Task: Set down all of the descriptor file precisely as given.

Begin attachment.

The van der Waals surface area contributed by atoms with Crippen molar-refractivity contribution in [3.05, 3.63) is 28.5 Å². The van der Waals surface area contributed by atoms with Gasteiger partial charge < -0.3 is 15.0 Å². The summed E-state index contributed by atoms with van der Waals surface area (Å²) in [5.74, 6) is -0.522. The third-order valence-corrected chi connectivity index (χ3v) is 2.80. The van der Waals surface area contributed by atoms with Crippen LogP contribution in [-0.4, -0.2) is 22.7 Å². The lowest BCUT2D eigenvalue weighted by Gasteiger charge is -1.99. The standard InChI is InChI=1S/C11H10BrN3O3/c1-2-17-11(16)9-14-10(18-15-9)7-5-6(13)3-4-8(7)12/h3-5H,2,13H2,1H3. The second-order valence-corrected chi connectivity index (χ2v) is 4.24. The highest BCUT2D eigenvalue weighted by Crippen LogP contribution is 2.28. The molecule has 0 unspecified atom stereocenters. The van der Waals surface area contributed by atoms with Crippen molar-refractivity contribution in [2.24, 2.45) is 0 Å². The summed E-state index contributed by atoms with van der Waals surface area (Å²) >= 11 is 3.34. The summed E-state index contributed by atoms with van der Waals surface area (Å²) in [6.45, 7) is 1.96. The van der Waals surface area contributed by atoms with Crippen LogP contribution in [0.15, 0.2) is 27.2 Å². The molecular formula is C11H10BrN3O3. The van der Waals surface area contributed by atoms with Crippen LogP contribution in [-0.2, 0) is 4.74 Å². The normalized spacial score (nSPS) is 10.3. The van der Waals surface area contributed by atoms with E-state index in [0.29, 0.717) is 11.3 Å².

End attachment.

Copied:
The van der Waals surface area contributed by atoms with Crippen molar-refractivity contribution in [3.05, 3.63) is 28.5 Å². The van der Waals surface area contributed by atoms with Gasteiger partial charge < -0.3 is 15.0 Å². The summed E-state index contributed by atoms with van der Waals surface area (Å²) in [5.74, 6) is -0.522. The third-order valence-corrected chi connectivity index (χ3v) is 2.80. The van der Waals surface area contributed by atoms with Crippen LogP contribution in [-0.4, -0.2) is 22.7 Å². The lowest BCUT2D eigenvalue weighted by Gasteiger charge is -1.99. The standard InChI is InChI=1S/C11H10BrN3O3/c1-2-17-11(16)9-14-10(18-15-9)7-5-6(13)3-4-8(7)12/h3-5H,2,13H2,1H3. The second-order valence-corrected chi connectivity index (χ2v) is 4.24. The highest BCUT2D eigenvalue weighted by Crippen LogP contribution is 2.28. The molecule has 0 unspecified atom stereocenters. The van der Waals surface area contributed by atoms with Crippen molar-refractivity contribution in [2.24, 2.45) is 0 Å². The summed E-state index contributed by atoms with van der Waals surface area (Å²) >= 11 is 3.34. The summed E-state index contributed by atoms with van der Waals surface area (Å²) in [6.45, 7) is 1.96. The van der Waals surface area contributed by atoms with Crippen LogP contribution in [0.15, 0.2) is 27.2 Å². The molecular formula is C11H10BrN3O3. The van der Waals surface area contributed by atoms with Crippen LogP contribution in [-0.2, 0) is 4.74 Å². The normalized spacial score (nSPS) is 10.3. The van der Waals surface area contributed by atoms with E-state index in [0.29, 0.717) is 11.3 Å².